Today’s update includes information on our upcoming virtual community forum, a reminder on King County Metro’s fare collection resumption, health and census updates, and more.
How did the University of Washington get its nickname?
(Answer is at the bottom).
Virtual “Good Eggs” Community Forum with Washington Federal Bank President and CEO
Prior to COVID-19, I regularly hosted “Good Eggs” Breakfast meetings once a month to encourage regional dialogue and collaboration among local elected officials and community leaders from South King County. In keeping with public safety guidelines, I invited Washington Federal Bank (WaFd) President and CEO Brent Beardall to join us for a virtual community forum tomorrow, September 30th, from 5:00 to 6:00 p.m. If you are interested in participating on Zoom, email email@example.com for details, or you can follow along live on Facebook at www.facebook.com/petevonreichbauer.
King County Metro to resume fare collection Oct. 1
Several months after fare collection was suspended due to the COVID-19 pandemic, King County Metro will resume fare collection on Thursday, October 1st, for all transit services: buses, Access paratransit, Seattle Streetcar (First Hill and South Lake Union), Vanpool, Via to Transit and other flexible services, and water taxi (Vashon Island and West Seattle).
While Metro continues to accept cash and paper tickets, as well as provide paper transfers, riders are encouraged to use a contactless payment option – ORCA card or Transit GO Tickets – to speed up the boarding process, and further protect both themselves and the operator.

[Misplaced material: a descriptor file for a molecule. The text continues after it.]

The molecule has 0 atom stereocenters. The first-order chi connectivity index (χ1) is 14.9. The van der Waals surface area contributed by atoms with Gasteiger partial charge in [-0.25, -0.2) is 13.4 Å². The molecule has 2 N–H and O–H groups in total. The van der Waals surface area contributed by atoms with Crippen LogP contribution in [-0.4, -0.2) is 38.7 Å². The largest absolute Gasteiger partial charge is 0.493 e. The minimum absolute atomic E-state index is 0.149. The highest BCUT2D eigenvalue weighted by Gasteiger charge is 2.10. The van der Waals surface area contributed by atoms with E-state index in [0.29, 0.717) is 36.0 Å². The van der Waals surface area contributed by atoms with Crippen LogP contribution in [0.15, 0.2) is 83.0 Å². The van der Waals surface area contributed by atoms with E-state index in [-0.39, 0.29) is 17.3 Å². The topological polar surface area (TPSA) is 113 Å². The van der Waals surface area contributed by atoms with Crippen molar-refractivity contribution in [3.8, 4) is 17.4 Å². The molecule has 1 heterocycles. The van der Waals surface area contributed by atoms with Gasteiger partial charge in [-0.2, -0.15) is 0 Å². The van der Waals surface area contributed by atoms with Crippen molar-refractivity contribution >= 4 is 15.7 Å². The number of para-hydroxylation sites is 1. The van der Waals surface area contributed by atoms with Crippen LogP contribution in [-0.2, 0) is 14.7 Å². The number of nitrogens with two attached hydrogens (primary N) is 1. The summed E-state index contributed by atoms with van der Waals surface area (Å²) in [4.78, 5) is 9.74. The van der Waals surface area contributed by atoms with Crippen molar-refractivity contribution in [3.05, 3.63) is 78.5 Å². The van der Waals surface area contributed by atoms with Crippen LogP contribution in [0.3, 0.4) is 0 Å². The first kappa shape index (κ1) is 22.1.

• Acquire an ORCA card online or in-person.
• Acquire Transit GO Tickets through your mobile device.
• Pass Sales Office recently reopened to assist customers in getting ORCA cards and reloading their e-purses.
• ORCA LIFT is available to help reduce the cost of riding Metro for those who qualify.
• Youth and seniors are also eligible for reduced fares. To learn more and for help enrolling, call Metro at 206-553-3000 or visit www.kingcounty.gov/metro/fares.
Metro will suspend fare enforcement through the end of 2020. Fare enforcement officers will continue to provide a broad range of customer services, including answering questions related to using transit and navigating new safety innovations. Read more about it here.
Weekly King County Health Update: Celebrating a safer holiday season – Halloween & Autumn Festivities
The cooler air, refreshing rain, and vivid fall foliage signal the start of autumn and the holiday season in the Pacific Northwest. As we continue our efforts to press down COVID-19 and the flu & cold season, we still can celebrate our personal and family traditions. Although they may not be the same as in the past, we will share some ways we can enjoy our special occasions while also preventing illness.
Traditional Halloween trick-or-treating or trunk-or-treating poses risks to staying healthy during the pandemic because of the lack of social distancing and adherence to wearing the proper face coverings, and increased contact when offering treats. For these reasons, Public Health – Seattle & King County recommends the following ways we may enjoy Halloween while also protecting ourselves from getting sick.
Suggestions for younger people:
• Neighborhood costume parade with social distancing
• Decorate yards or your neighborhood
• Outdoor scavenger hunt of Halloween/autumn-themed things as you practice social distancing
• Virtual costume party online
• Trick-or-treat or hide-and-seek inside your home
• Family movie night or craft party
Some suggestions for teens and adults celebrating Halloween: